The last time the Federal Reserve raised interest rates was way back in June of 2006. Moreover, the Fed has kept interest rates near 0% since 2008.
But after the June 17 FOMC meeting, just about everybody—and I mean everybody—is assuming that the Federal Reserve will raise interest rates later this year.
The Fed has been so convincing that the market sees a 34% probability for a rate hike by September and an overwhelming 88% probability for a rate hike before or in December.
Heck, even Fed Chairperson Janet Yellen has said that she expects the Fed to raise rates in 2015.
Frankly, I don’t trust the Fed to do anything right, so my prediction is that Janet Yellen and her Fed buddies should not and will not raise interest rates this year.
Hey, I’m not the only person who thinks so.
The International Monetary Fund (IMF) says the FOMC better not raise interest rates this year. The IMF urged the Federal Reserve to delay a rate increase because of a still-struggling US economy and warned of “significant uncertainties as to the future resilience of economic growth.”
IMF Chairperson Christine Lagarde didn’t pull any punches:
“Higher US policy rates could still result in a significant and abrupt rebalancing of international portfolios with market volatility and financial stability consequences that go well beyond US borders.”
“Asset price volatility could last more than just a few days and have larger-than-anticipated negative effects on financial conditions, growth, labor markets, and inflation outcomes.”
“We think that there is a case for waiting to raise rates until there are more tangible signs of wage or price inflation than are currently evident. So, in other words, we believe that a rate hike would be better off in early 2016.”
The IMF sees a very different world than the Federal Reserve, though.
Fed-Speak: The Fed reiterated in its most recent policy statement that it needs to be “reasonably confident” that inflation will move back up to the Fed’s 2% target.
IMF-Speak: The IMF said it doesn’t see inflation reaching that level until mid-2017. Given the “significant uncertainty around inflation prospects, the degree of slack and the neutral policy rate, there is a strong case for waiting to raise rates until there are more tangible signs of wage or price inflation.”
Fed-Speak: Yellen and other Fed officials have been clear that the timing of the first increase is less important than the promise that any rate increases will be shallow.
IMF-Speak: The IMF warned that a rate increase could trigger “significant and abrupt rebalancing of international portfolios with market volatility and financial stability… asset price volatility could last more than just a few days and have larger-than-anticipated negative effects.”
The IMF’s comments are very unusual because they include a precise recommendation about a very important US policy measure, but also because the IMF is poking its nose where it doesn’t belong.
It was bad enough when the United Nations tried to dictate US foreign policy, and now the IMF is trying to influence US monetary policy.
My advice to the IMF and United Nations? Butt out!
However, the IMF is closer to being right than Janet Yellen because our economy is far from healthy.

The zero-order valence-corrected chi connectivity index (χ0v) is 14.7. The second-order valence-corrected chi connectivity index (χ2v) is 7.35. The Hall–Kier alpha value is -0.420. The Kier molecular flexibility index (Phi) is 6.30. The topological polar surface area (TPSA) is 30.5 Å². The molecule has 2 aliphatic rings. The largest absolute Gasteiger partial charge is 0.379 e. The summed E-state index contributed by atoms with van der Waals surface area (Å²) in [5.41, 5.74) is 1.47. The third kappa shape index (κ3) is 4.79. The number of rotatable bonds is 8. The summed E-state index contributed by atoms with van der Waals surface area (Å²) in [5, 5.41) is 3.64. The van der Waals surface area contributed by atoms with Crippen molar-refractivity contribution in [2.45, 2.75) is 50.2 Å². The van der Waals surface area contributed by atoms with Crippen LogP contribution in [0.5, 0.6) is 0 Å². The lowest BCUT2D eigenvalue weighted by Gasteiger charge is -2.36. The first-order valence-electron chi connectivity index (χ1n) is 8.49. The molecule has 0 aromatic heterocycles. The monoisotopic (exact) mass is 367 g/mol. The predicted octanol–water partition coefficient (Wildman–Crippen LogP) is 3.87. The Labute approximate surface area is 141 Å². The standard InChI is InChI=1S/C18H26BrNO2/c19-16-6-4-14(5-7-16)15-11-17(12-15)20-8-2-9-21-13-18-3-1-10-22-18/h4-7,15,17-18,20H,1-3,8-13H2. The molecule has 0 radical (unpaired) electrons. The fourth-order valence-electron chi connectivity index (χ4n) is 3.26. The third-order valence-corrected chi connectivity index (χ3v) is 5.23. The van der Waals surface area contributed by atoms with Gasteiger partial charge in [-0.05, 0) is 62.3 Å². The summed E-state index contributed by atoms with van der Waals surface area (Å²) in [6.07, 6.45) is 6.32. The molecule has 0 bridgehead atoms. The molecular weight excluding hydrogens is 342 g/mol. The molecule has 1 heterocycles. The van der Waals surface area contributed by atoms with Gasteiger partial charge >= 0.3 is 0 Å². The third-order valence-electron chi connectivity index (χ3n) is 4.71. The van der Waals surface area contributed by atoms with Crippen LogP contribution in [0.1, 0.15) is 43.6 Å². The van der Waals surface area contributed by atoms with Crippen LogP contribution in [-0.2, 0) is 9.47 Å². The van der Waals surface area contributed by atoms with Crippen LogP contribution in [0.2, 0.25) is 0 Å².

The Commerce Department revised first-quarter GDP numbers to a negative 0.7%, and consumer spending was up a sluggish 1.8% during the same time frame.
Those weak numbers prompted both the IMF and the Organization for Economic Cooperation and Development (OECD) to lower their growth estimates for the US economy.
- The OECD has slashed its US growth forecast from 3.1% to 2% for 2015.
- Even the Federal Reserve turned more cautious, lowering its growth forecast from 3% to a range of 2.3% – 2.7% in March.
So what’s the Federal Reserve going to do?
Perhaps the Fed has painted itself into such a tight corner with all its tough talk that it has no choice but to raise interest rates before the end of this year.
If that’s the case, however, I expect the FOMC to raise interest rates by so little that it may feel like a mosquito bite. I’m talking about a 5 to 10 basis point increase.
The reason is simple: The US dollar has risen by more than 20% against both the euro and the Japanese yen since June 30, 2014 and the IMF has warned that further appreciation of the dollar would be harmful to the US economy.
The US trade deficit soared to $51 billion, its widest gap since 2008, because the strong dollar made US exports more expensive. Exports fell by 14%, the largest decline in six years.
This bulging trade deficit is the main reason that the US economy shrank by 0.7% in the first quarter.
The Fed hasn’t admitted such, but it understands that a rate increase would push the US dollar even higher and create more of the same trade deficit-induced drag on our economy.
That is why we won’t see anything other than a tiny, tiny face-saving rate increase… or nothing at all.
My advice is to pay no attention to the lady (come on, you got to admit that Janet Yellen sort of looks like the Wizard of Oz from the backside) behind the Federal Reserve curtain. Her tough interest rate talk is all false bluster and misdirection.
If you’re an income-focused investor, you should take the Washington Post’s advice and realize that the rules of successful income investing have changed.
And that you need to change too… unless you can survive on 0.5% interest rates.
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